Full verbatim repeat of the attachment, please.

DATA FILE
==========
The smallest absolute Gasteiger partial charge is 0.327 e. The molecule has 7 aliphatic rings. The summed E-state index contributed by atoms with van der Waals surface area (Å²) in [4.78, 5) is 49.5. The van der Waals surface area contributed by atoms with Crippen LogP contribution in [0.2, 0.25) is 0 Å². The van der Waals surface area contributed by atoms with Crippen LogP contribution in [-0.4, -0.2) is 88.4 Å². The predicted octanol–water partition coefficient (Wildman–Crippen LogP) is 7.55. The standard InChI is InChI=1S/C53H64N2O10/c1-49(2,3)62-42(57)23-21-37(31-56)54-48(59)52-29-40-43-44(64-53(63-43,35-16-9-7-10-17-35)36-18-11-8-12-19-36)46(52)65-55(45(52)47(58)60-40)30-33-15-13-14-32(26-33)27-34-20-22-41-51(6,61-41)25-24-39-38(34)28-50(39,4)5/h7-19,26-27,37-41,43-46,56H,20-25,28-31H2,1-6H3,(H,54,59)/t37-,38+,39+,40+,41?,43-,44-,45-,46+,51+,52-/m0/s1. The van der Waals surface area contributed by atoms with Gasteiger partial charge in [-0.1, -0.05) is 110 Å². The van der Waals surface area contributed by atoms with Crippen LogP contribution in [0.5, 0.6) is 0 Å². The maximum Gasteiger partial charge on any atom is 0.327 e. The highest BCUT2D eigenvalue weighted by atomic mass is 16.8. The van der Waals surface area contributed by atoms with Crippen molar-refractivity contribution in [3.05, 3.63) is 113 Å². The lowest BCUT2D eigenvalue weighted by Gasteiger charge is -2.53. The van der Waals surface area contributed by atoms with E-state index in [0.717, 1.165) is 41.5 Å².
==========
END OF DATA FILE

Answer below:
The smallest absolute Gasteiger partial charge is 0.327 e. The molecule has 7 aliphatic rings. The summed E-state index contributed by atoms with van der Waals surface area (Å²) in [4.78, 5) is 49.5. The van der Waals surface area contributed by atoms with Crippen LogP contribution in [0.2, 0.25) is 0 Å². The van der Waals surface area contributed by atoms with Crippen LogP contribution in [-0.4, -0.2) is 88.4 Å². The predicted octanol–water partition coefficient (Wildman–Crippen LogP) is 7.55. The standard InChI is InChI=1S/C53H64N2O10/c1-49(2,3)62-42(57)23-21-37(31-56)54-48(59)52-29-40-43-44(64-53(63-43,35-16-9-7-10-17-35)36-18-11-8-12-19-36)46(52)65-55(45(52)47(58)60-40)30-33-15-13-14-32(26-33)27-34-20-22-41-51(6,61-41)25-24-39-38(34)28-50(39,4)5/h7-19,26-27,37-41,43-46,56H,20-25,28-31H2,1-6H3,(H,54,59)/t37-,38+,39+,40+,41?,43-,44-,45-,46+,51+,52-/m0/s1. The van der Waals surface area contributed by atoms with Gasteiger partial charge in [-0.1, -0.05) is 110 Å². The van der Waals surface area contributed by atoms with Crippen LogP contribution in [0.5, 0.6) is 0 Å². The maximum Gasteiger partial charge on any atom is 0.327 e. The highest BCUT2D eigenvalue weighted by atomic mass is 16.8. The van der Waals surface area contributed by atoms with Crippen molar-refractivity contribution in [3.05, 3.63) is 113 Å². The lowest BCUT2D eigenvalue weighted by Gasteiger charge is -2.53. The van der Waals surface area contributed by atoms with E-state index in [0.717, 1.165) is 41.5 Å².